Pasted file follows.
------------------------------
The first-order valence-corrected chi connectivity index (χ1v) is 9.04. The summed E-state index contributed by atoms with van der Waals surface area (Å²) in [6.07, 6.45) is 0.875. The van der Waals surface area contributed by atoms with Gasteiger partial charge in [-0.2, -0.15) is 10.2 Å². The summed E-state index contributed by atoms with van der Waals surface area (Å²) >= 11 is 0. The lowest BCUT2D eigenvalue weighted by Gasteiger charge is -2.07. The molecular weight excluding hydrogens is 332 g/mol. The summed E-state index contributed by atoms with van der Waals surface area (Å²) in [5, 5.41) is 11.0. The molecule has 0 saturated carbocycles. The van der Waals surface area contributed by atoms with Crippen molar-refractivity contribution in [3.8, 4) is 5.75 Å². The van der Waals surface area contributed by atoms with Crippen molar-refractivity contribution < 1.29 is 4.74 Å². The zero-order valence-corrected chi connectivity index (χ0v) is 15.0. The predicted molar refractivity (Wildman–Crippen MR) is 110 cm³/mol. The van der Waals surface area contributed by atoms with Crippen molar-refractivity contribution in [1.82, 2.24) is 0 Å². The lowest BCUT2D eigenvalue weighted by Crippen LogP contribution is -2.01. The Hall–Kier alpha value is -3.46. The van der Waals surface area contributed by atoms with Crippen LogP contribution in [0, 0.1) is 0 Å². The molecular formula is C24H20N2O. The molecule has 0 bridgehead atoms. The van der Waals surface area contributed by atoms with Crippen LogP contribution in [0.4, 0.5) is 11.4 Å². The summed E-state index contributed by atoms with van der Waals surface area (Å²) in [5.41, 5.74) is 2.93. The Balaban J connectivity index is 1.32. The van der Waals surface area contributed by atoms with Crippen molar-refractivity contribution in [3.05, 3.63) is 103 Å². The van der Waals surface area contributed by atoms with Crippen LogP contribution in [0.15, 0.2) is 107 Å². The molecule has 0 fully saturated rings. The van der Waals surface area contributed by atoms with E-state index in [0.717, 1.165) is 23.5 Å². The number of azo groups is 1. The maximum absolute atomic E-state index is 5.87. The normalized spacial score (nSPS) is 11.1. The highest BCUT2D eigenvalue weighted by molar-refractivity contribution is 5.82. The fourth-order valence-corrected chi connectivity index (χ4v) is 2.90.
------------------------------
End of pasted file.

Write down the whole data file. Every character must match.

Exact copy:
The first-order valence-corrected chi connectivity index (χ1v) is 9.04. The summed E-state index contributed by atoms with van der Waals surface area (Å²) in [6.07, 6.45) is 0.875. The van der Waals surface area contributed by atoms with Gasteiger partial charge in [-0.2, -0.15) is 10.2 Å². The summed E-state index contributed by atoms with van der Waals surface area (Å²) >= 11 is 0. The lowest BCUT2D eigenvalue weighted by Gasteiger charge is -2.07. The molecular weight excluding hydrogens is 332 g/mol. The summed E-state index contributed by atoms with van der Waals surface area (Å²) in [5, 5.41) is 11.0. The molecule has 0 saturated carbocycles. The van der Waals surface area contributed by atoms with Crippen molar-refractivity contribution in [3.8, 4) is 5.75 Å². The van der Waals surface area contributed by atoms with Crippen molar-refractivity contribution < 1.29 is 4.74 Å². The zero-order valence-corrected chi connectivity index (χ0v) is 15.0. The predicted molar refractivity (Wildman–Crippen MR) is 110 cm³/mol. The van der Waals surface area contributed by atoms with Crippen molar-refractivity contribution in [1.82, 2.24) is 0 Å². The lowest BCUT2D eigenvalue weighted by Crippen LogP contribution is -2.01. The Hall–Kier alpha value is -3.46. The van der Waals surface area contributed by atoms with Crippen LogP contribution in [0, 0.1) is 0 Å². The molecular formula is C24H20N2O. The molecule has 0 bridgehead atoms. The van der Waals surface area contributed by atoms with Crippen LogP contribution in [0.4, 0.5) is 11.4 Å². The summed E-state index contributed by atoms with van der Waals surface area (Å²) in [5.41, 5.74) is 2.93. The Balaban J connectivity index is 1.32. The van der Waals surface area contributed by atoms with Crippen molar-refractivity contribution in [3.05, 3.63) is 103 Å². The van der Waals surface area contributed by atoms with Crippen LogP contribution in [0.15, 0.2) is 107 Å². The molecule has 0 fully saturated rings. The van der Waals surface area contributed by atoms with E-state index in [0.717, 1.165) is 23.5 Å². The number of azo groups is 1. The maximum absolute atomic E-state index is 5.87. The normalized spacial score (nSPS) is 11.1. The highest BCUT2D eigenvalue weighted by molar-refractivity contribution is 5.82. The fourth-order valence-corrected chi connectivity index (χ4v) is 2.90.